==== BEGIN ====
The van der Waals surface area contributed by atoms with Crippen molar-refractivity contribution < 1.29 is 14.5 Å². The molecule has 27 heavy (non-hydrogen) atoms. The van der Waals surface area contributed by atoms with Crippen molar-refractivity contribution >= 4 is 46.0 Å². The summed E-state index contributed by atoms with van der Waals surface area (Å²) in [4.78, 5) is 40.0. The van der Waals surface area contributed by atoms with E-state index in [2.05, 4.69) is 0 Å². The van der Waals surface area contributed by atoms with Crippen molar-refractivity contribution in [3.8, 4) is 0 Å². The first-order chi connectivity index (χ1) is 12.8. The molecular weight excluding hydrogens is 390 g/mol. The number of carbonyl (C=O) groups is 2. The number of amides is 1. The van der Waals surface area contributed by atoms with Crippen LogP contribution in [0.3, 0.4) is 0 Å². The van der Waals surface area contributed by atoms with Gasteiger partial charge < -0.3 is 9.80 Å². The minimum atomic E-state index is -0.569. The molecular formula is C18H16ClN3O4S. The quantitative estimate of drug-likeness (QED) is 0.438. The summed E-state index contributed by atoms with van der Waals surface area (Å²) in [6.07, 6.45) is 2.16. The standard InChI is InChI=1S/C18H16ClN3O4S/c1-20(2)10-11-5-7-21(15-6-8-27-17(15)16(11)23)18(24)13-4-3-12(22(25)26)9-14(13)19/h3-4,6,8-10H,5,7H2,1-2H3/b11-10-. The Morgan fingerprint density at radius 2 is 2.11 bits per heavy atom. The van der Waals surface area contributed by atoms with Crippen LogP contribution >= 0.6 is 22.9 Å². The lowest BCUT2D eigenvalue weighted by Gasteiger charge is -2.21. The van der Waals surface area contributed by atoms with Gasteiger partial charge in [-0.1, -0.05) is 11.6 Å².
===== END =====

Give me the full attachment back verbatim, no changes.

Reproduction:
The van der Waals surface area contributed by atoms with Crippen molar-refractivity contribution < 1.29 is 14.5 Å². The molecule has 27 heavy (non-hydrogen) atoms. The van der Waals surface area contributed by atoms with Crippen molar-refractivity contribution >= 4 is 46.0 Å². The summed E-state index contributed by atoms with van der Waals surface area (Å²) in [4.78, 5) is 40.0. The van der Waals surface area contributed by atoms with E-state index in [2.05, 4.69) is 0 Å². The van der Waals surface area contributed by atoms with Crippen molar-refractivity contribution in [3.8, 4) is 0 Å². The first-order chi connectivity index (χ1) is 12.8. The molecular weight excluding hydrogens is 390 g/mol. The number of carbonyl (C=O) groups is 2. The number of amides is 1. The van der Waals surface area contributed by atoms with Crippen LogP contribution in [0.3, 0.4) is 0 Å². The van der Waals surface area contributed by atoms with Gasteiger partial charge < -0.3 is 9.80 Å². The minimum atomic E-state index is -0.569. The molecular formula is C18H16ClN3O4S. The quantitative estimate of drug-likeness (QED) is 0.438. The summed E-state index contributed by atoms with van der Waals surface area (Å²) in [6.07, 6.45) is 2.16. The standard InChI is InChI=1S/C18H16ClN3O4S/c1-20(2)10-11-5-7-21(15-6-8-27-17(15)16(11)23)18(24)13-4-3-12(22(25)26)9-14(13)19/h3-4,6,8-10H,5,7H2,1-2H3/b11-10-. The Morgan fingerprint density at radius 2 is 2.11 bits per heavy atom. The van der Waals surface area contributed by atoms with Crippen LogP contribution >= 0.6 is 22.9 Å². The lowest BCUT2D eigenvalue weighted by Gasteiger charge is -2.21. The van der Waals surface area contributed by atoms with Gasteiger partial charge in [-0.1, -0.05) is 11.6 Å².